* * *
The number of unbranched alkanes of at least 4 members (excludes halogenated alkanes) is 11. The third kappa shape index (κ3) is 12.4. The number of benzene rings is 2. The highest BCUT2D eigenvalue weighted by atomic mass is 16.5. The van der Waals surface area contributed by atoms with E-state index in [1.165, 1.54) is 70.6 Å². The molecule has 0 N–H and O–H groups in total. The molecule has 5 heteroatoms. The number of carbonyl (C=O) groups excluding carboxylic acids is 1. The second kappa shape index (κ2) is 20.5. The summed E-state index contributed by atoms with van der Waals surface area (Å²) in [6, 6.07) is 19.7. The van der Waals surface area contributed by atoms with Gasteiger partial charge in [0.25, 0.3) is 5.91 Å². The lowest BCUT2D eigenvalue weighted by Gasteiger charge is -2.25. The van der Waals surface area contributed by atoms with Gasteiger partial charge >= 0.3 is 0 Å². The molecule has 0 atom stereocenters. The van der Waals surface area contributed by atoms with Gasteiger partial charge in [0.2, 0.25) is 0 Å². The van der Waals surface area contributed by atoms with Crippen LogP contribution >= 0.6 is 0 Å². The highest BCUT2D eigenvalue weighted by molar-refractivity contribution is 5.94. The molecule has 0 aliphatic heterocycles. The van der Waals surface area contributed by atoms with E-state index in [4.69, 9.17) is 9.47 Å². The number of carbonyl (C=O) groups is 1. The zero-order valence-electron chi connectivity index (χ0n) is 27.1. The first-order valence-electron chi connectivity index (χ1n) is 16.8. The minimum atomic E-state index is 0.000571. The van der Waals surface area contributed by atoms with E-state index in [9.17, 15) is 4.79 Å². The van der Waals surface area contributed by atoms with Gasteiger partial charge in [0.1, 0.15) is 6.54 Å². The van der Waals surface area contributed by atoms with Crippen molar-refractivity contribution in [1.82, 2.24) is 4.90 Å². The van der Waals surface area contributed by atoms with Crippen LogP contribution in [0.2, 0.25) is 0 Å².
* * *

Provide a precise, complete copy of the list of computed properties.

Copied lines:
The number of unbranched alkanes of at least 4 members (excludes halogenated alkanes) is 11. The third kappa shape index (κ3) is 12.4. The number of benzene rings is 2. The highest BCUT2D eigenvalue weighted by atomic mass is 16.5. The van der Waals surface area contributed by atoms with E-state index in [1.165, 1.54) is 70.6 Å². The molecule has 0 N–H and O–H groups in total. The molecule has 5 heteroatoms. The number of carbonyl (C=O) groups excluding carboxylic acids is 1. The second kappa shape index (κ2) is 20.5. The summed E-state index contributed by atoms with van der Waals surface area (Å²) in [6, 6.07) is 19.7. The van der Waals surface area contributed by atoms with Gasteiger partial charge in [0.25, 0.3) is 5.91 Å². The lowest BCUT2D eigenvalue weighted by Gasteiger charge is -2.25. The van der Waals surface area contributed by atoms with Gasteiger partial charge >= 0.3 is 0 Å². The molecule has 0 atom stereocenters. The van der Waals surface area contributed by atoms with Gasteiger partial charge in [0.2, 0.25) is 0 Å². The van der Waals surface area contributed by atoms with Crippen LogP contribution >= 0.6 is 0 Å². The highest BCUT2D eigenvalue weighted by molar-refractivity contribution is 5.94. The molecule has 0 aliphatic heterocycles. The van der Waals surface area contributed by atoms with E-state index in [4.69, 9.17) is 9.47 Å². The number of carbonyl (C=O) groups is 1. The zero-order valence-electron chi connectivity index (χ0n) is 27.1. The first-order valence-electron chi connectivity index (χ1n) is 16.8. The minimum atomic E-state index is 0.000571. The van der Waals surface area contributed by atoms with E-state index in [9.17, 15) is 4.79 Å². The van der Waals surface area contributed by atoms with Gasteiger partial charge in [0.1, 0.15) is 6.54 Å². The van der Waals surface area contributed by atoms with Crippen molar-refractivity contribution in [1.82, 2.24) is 4.90 Å². The van der Waals surface area contributed by atoms with Crippen LogP contribution in [0.2, 0.25) is 0 Å².